Letter from the editor: Bragg Jam a symbol of changing times


Kopecky Family Band performs at Bragg Jam Arts and Music Festival, an annual concert crawl that brings many people–Maconites and Mercerians–downtown for a night of music and fun. EMILY FARLOW/CLUSTER STAFF

Bluegrass band Seven Handle Circus plays at The Library Ballroom in Macon as part of the Bragg Jam Arts and Music Festival. EMILY FARLOW/CLUSTER STAFF
Bluegrass band Seven Handle Circus plays at The Library Ballroom in Macon as part of the Bragg Jam Arts and Music Festival. EMILY FARLOW/CLUSTER STAFF

When I tell people that I love Macon, I often get strange looks.

“Well, you’re the only one,” many people say.

Thankfully, that attitude is changing, and people who don’t love Macon or who insist there’s nothing to do there are quickly running out of evidence to back up their claims.

Naysayers would have been hard-pressed to call Macon “boring” last weekend during the Bragg Jam Arts and Music Festival, an annual, all-day event that features activities for children and families during the day, and a concert crawl at night.

This was my second year attending Bragg Jam, and each time I was encouraged by the number of people–and the diversity of those people–coming together to support downtown Macon.

I was also impressed with the band line up. Bragg Jam doesn’t bring Podunk, no-name bands to Macon. This year it brought groups like The Blind Boys of Alabama, a five-time Grammy award-winning gospel group. The Whigs were also part of the line up, as well as rising country star Sam Hunt. Indie favorites like Kopecky Family Band and The Apache Relay all came to Macon.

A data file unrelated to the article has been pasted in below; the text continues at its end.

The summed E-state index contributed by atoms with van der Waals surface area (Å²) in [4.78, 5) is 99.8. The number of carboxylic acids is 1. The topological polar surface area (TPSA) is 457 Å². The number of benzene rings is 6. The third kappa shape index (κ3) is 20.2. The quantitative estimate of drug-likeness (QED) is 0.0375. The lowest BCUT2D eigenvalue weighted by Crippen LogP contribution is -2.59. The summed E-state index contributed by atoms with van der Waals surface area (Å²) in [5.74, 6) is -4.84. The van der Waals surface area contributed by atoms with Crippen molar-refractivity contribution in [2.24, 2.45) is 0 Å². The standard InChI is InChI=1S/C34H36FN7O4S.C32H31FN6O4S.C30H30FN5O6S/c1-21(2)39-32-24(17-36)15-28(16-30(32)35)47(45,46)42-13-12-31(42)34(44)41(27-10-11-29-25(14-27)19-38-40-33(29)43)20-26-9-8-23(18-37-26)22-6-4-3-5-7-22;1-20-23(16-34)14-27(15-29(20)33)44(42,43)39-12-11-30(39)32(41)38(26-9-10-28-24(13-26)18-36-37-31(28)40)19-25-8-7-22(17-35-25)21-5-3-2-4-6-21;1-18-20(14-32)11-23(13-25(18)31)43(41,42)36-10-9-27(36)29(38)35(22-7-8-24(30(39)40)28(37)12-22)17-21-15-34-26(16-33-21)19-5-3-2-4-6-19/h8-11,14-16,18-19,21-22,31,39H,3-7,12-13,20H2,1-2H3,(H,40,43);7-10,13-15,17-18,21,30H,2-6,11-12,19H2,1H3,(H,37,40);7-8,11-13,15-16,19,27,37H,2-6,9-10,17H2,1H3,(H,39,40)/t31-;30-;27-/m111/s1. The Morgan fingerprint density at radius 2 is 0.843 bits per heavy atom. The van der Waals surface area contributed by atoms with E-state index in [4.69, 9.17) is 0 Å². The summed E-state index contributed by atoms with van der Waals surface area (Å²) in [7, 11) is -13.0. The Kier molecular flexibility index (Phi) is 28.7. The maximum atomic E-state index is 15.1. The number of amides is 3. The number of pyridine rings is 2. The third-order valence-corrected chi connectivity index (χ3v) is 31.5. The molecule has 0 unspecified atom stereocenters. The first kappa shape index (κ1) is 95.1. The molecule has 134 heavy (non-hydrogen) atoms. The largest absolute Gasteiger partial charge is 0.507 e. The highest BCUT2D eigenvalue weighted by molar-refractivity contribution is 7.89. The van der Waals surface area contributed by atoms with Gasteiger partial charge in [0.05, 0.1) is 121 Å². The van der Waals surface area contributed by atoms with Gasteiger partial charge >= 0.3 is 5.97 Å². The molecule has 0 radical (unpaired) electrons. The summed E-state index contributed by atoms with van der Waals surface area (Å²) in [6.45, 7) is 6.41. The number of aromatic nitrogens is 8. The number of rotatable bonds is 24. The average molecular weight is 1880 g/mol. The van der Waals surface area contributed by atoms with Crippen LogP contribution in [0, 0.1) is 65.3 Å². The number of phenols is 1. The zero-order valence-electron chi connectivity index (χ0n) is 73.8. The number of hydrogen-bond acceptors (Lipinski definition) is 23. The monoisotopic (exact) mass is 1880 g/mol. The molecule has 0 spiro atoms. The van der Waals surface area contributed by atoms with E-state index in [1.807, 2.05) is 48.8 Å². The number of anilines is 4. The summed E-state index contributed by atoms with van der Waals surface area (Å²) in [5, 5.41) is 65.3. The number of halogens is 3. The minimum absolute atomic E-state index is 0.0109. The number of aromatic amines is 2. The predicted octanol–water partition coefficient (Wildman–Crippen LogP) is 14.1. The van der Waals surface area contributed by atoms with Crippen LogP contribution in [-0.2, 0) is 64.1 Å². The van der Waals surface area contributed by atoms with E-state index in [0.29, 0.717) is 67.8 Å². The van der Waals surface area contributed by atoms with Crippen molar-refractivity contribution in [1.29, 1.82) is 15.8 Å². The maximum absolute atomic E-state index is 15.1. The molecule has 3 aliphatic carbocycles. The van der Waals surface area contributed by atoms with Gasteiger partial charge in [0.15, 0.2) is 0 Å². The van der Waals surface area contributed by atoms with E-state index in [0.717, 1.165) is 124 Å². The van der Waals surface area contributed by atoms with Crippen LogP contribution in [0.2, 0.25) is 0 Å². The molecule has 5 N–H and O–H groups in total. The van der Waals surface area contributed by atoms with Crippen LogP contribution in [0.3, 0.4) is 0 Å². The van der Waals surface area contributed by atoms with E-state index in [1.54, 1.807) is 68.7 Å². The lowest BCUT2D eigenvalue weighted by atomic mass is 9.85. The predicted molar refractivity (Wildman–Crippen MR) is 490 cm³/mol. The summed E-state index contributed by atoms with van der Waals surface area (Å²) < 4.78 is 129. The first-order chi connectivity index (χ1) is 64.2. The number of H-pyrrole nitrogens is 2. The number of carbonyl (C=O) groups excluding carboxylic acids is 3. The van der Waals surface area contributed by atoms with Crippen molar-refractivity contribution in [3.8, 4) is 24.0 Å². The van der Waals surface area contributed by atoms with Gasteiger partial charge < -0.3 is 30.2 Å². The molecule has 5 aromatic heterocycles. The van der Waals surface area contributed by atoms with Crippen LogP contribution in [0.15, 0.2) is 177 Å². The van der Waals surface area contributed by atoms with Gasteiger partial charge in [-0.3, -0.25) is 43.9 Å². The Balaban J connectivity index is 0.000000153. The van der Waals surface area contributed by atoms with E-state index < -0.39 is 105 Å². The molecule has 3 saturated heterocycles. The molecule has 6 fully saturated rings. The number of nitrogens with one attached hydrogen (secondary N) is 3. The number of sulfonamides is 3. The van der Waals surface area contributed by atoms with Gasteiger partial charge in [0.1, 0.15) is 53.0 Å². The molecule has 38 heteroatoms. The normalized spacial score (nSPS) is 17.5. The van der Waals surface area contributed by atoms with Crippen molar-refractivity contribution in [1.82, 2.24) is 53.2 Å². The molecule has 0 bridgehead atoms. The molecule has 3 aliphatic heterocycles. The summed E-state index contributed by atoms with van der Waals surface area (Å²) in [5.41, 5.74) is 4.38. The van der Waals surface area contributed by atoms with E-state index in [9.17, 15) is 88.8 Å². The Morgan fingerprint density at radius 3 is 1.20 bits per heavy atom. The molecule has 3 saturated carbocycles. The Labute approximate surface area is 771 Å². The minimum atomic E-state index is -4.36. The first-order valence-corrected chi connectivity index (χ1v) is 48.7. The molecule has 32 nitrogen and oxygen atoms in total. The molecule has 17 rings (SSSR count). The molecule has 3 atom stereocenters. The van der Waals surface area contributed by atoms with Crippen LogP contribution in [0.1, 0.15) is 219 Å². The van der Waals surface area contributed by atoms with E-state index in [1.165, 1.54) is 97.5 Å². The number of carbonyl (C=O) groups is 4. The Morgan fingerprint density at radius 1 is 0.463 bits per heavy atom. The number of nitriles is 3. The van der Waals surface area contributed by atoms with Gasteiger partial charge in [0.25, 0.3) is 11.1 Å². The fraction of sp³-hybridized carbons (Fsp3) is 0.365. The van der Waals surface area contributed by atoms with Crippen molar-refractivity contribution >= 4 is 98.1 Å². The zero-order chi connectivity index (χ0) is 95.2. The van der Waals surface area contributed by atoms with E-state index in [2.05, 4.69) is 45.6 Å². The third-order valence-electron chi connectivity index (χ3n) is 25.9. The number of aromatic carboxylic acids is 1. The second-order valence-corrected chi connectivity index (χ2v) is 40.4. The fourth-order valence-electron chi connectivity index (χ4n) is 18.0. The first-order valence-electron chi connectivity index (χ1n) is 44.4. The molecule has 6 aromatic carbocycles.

My personal favorite was the bluegrass group Seven Handle Circus. Bragg Jam was their second show in Macon, the first being Second Sunday earlier this year.

What impressed me the most was seeing Mercer University students at Bragg Jam.

Whether they made the decision to stay in Macon for the entire summer, or if they made the special trip to attend Bragg Jam, it’s heartening to see Mercer students support Macon even in the summer, when they don’t have to.

I hope this signifies changing attitudes among Mercer students. When I was a freshman three years ago, few people I knew went downtown even to eat, much less attend city-wide events. In those three years, my own attitudes about the city have changed, and so have the attitudes of many other Mercerians.

Of course, Bragg Jam is not new to Macon–the festival celebrated its 15th year last weekend. What is new is the atmosphere of the city: I’m no longer the only one who loves Macon. Other Mercerians love Macon; Maconites love Macon; The bands who performed here last weekend loved Macon.

Look at downtown. Every year new businesses and improvements come to the city (this year, Second Street is getting an exciting makeover), and more people go downtown in support of the revitalization.

In a few weeks, Mercerians who aren’t already in Macon will be back for the school year, and a few new Mercerians will join us. If you don’t already love Macon, I encourage you to leave the Mercer bubble and discover the many reasons to love this town.

Instead of telling new students horror stories and warning them not to go downtown (don’t roll your eyes–I heard the stories my freshman year), tell them instead what a great, vibrant city Macon is.

And next summer, when Bragg Jam and the Macon Film Festival partner up for ten days of film and music festivities, visit Macon and discover what all the hoopla is about.